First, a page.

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Making the cut
IN the sea of "business casual", where fast fashion rules and Silicon Valley tech-heads set the scene in jeans and hoodies, the man (or woman) in a tailored suit stands out. And in recent years, those in the tailoring trade have enjoyed a renaissance of sorts. Rising demand for all things custom-made and bespoke has helped grow the niche business of tailors.
A new generation of snappy dressing has also led many younger customers to have their outfits made to measure by skilled clothiers. Yet in Singapore, these craftsmen come up against one very prosaic obstacle - the heat. Singapore is hot, all year round, and it's no wonder that casuals are first to come to mind when it comes to what to wear in this tropical city-state.
Even when the occasion calls for it, formal attire takes a back seat. At weddings - and some business meetings - T-shirts and jeans are not uncommon. At work, "dress down Friday" is fast becoming "dress down everyday", and smart casual is now the everyday corporate uniform.
And in the wake of the Covid-19 pandemic, Singapore's near-lockdown, which has also turned the home into a workplace, must surely have given it added impetus.
While that's good news for manufacturers of informal wear, from Bermuda shorts to jeans and T-shirts you buy off the rack, local menswear tailors will not be pleased to hear it.
Already, like many small-time operators, these people who custom-make suits, jackets and formal workwear are among the hardest hit in business in the current crisis.
"Our orders have dropped by more than half because of Covid-19," reports 33-year-old Tulsi Kamath, the co-founding partner of Perfect Attire.
This was in early March, before tighter restrictions were imposed on businesses and movement. With customers now kept indoors and retail businesses virtually suspended, her sales would have come to a standstill.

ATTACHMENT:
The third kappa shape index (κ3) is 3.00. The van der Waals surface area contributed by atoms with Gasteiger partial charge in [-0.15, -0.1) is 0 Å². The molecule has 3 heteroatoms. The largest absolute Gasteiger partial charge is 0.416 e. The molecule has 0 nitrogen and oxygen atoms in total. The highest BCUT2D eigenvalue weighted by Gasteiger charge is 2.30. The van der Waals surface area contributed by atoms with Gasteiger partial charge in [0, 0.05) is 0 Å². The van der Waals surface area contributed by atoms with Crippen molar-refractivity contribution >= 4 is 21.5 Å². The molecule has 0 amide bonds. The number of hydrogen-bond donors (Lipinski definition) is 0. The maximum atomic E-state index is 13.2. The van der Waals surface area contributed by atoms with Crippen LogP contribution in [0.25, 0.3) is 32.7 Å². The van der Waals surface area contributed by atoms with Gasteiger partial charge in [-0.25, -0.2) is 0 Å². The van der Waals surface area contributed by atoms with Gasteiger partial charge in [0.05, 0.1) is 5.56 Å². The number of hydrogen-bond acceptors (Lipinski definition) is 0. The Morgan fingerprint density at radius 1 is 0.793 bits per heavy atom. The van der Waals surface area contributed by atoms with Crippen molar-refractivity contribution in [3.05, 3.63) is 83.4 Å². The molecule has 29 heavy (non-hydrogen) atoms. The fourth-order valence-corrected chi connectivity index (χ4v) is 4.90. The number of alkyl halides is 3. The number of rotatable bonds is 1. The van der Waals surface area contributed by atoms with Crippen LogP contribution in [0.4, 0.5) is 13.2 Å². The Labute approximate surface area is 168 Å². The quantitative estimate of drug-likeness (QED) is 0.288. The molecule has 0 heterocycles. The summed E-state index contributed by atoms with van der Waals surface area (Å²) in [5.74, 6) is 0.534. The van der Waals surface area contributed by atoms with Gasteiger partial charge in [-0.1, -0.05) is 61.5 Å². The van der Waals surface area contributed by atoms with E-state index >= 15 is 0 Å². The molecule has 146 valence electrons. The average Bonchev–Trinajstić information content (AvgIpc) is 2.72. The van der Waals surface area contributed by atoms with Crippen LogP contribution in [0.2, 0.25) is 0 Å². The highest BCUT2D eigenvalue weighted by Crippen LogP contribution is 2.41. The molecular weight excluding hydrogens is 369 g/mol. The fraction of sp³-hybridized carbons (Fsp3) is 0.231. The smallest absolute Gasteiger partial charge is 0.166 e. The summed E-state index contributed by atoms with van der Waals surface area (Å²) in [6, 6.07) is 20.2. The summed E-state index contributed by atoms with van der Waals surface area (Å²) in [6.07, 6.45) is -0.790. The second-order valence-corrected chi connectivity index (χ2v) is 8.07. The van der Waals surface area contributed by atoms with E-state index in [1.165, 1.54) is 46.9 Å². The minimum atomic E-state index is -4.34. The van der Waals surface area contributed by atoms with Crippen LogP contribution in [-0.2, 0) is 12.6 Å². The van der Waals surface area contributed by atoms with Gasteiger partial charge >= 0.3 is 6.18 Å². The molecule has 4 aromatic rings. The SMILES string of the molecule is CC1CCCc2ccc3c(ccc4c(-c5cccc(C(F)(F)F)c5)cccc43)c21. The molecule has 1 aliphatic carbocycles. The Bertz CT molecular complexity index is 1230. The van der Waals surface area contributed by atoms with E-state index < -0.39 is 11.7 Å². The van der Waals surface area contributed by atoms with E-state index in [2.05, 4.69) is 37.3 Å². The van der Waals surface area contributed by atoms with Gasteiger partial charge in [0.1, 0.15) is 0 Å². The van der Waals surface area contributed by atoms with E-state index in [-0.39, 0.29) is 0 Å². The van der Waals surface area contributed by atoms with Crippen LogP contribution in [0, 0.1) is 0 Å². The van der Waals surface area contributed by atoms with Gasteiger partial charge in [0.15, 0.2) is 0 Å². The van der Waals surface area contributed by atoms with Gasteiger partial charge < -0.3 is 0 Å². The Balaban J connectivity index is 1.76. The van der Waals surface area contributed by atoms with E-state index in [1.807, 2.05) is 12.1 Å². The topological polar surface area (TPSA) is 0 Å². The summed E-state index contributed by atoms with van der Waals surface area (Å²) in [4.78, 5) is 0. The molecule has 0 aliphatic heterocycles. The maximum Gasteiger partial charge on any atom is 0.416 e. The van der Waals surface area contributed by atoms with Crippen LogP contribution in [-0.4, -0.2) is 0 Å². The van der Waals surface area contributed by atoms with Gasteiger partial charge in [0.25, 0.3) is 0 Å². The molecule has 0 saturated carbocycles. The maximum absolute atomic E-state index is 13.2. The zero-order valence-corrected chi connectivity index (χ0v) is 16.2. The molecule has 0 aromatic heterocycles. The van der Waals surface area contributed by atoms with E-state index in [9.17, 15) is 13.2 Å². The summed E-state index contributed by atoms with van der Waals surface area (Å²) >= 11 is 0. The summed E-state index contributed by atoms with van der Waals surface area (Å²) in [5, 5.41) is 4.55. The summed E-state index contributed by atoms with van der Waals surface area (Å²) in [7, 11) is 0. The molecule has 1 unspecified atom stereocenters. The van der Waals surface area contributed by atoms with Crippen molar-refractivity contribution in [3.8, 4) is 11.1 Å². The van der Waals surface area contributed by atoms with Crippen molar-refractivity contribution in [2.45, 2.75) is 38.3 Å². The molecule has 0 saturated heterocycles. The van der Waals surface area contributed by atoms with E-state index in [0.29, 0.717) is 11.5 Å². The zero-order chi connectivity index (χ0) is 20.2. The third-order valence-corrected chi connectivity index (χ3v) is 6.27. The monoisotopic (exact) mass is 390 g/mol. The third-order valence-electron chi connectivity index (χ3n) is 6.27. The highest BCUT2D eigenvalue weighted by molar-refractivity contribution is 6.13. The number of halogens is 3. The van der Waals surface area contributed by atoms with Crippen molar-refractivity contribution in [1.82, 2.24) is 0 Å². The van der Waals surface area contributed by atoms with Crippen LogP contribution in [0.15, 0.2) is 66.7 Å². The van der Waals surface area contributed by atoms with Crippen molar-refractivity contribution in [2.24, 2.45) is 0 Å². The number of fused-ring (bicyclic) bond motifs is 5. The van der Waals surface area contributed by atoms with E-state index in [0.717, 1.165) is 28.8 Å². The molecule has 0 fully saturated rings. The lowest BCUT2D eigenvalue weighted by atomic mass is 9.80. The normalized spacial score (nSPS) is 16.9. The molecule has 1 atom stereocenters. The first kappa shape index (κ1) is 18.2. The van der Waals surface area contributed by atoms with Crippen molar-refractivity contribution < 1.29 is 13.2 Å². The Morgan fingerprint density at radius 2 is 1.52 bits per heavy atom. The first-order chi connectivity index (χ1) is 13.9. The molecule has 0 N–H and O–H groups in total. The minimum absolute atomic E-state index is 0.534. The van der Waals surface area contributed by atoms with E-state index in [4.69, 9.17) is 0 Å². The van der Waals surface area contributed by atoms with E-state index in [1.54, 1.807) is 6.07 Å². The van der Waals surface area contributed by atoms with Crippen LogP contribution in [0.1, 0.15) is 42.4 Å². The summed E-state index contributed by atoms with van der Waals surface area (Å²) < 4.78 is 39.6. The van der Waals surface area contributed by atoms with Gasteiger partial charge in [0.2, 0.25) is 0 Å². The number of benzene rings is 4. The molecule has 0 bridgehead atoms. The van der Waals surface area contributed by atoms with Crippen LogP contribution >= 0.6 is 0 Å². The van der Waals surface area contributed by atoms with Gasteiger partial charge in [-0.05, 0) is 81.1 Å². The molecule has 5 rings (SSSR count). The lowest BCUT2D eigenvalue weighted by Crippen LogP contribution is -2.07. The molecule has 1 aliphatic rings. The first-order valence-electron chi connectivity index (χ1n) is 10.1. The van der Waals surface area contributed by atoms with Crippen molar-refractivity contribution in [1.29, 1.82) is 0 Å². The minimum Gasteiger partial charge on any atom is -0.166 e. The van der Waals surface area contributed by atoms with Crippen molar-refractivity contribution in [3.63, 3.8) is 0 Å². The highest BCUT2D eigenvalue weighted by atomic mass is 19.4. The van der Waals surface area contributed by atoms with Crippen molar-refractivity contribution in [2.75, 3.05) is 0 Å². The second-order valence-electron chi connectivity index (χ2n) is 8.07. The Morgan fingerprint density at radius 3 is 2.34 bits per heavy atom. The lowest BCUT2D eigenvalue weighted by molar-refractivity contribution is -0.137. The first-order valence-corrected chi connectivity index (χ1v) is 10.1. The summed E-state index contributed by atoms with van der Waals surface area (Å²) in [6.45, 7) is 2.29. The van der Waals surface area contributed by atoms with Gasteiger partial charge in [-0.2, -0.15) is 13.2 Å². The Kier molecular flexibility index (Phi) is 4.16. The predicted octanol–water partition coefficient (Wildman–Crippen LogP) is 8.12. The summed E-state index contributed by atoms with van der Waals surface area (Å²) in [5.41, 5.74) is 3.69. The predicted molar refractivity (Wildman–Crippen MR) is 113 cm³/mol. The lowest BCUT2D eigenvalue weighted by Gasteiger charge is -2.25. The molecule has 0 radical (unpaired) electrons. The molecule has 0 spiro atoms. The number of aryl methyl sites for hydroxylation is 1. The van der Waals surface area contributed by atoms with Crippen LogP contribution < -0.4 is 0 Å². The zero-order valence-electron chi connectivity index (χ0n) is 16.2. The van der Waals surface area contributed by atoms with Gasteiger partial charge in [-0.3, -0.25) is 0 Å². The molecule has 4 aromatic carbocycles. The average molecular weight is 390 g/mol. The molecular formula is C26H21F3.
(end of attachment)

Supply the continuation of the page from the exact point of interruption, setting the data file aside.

If the stay-home order eventually leads to a switch to casual wear for good in the workplace, when things return to normal, it will be a double whammy for the local tailors.
Yet, while some may not survive it, the viral nightmare will pass - perhaps in a year when a vaccine is found. And the sun will rise again to remind the survivors that they still face an unfriendly climate.
Even now in the midst of the coronavirus pandemic, it hasn't slipped Kevin Seah's mind. "Compared to bespoke tailors in Europe especially, our problem is the weather we have," he tells you.
"In Europe, people require clothing for four seasons," adds Mr Seah, who owns menswear tailoring shop Kevin Seah Bespoke in Bukit Merah. "Here we have a dress-down work culture. Our men don't wear a suit to work. It's the weather, which is our main problem."
Tailoring, which Wikipedia defines as "the art of designing, cutting, fitting and finishing clothes", thrives on formality. Yet, while it makes a man looks sharp, a formal suit or jacket on him is most uncomfortable in the tropical heat.
Back in the day
Still, there was a time when menswear tailor shops were found in nearly every corner of Singapore - and visiting them was a regular thing men did. Those were the days before ready-to-wear shirts and pants hit the shops, says Dylan Chong of Dylan & Son, a second-generation bespoke tailoring outfit.
He recalls visiting his dad's tiny outlet on Shenton Way then: "People went there to make trousers for work. They even made the shorts they wear at home."
The 1960s, 1970s and even the early 1980s were "the golden age of tailoring" according to the 39-year-old. This, of course, came to an end when off-the-rack apparel conquered retail stores and the tailoring trade was relegated to the ranks of a sunset industry. Many, including Mr Chong's father, were reduced to doing alteration work - making adjustments to the ready-to-wear that customers brought in for fitting.
Yet, businesses like banks, retail chains, airlines and security agencies continue to demand tailor-made uniforms. Their frontline staff, crew and guards need to look smart and professional. CYC still has a sizable slice of this business today, according to its managing director Fong Loo Fern.
In fact, things seem to be looking up now. New tailoring shops have popped up in recent years, many in or near the Central Business District (CBD), where their customers work.
"When I first started (10 years ago), there were only two or three tailors near us," recalls Mr Chong whose workshop is located on Telok Ayer Street. "Now I can count nearly 10."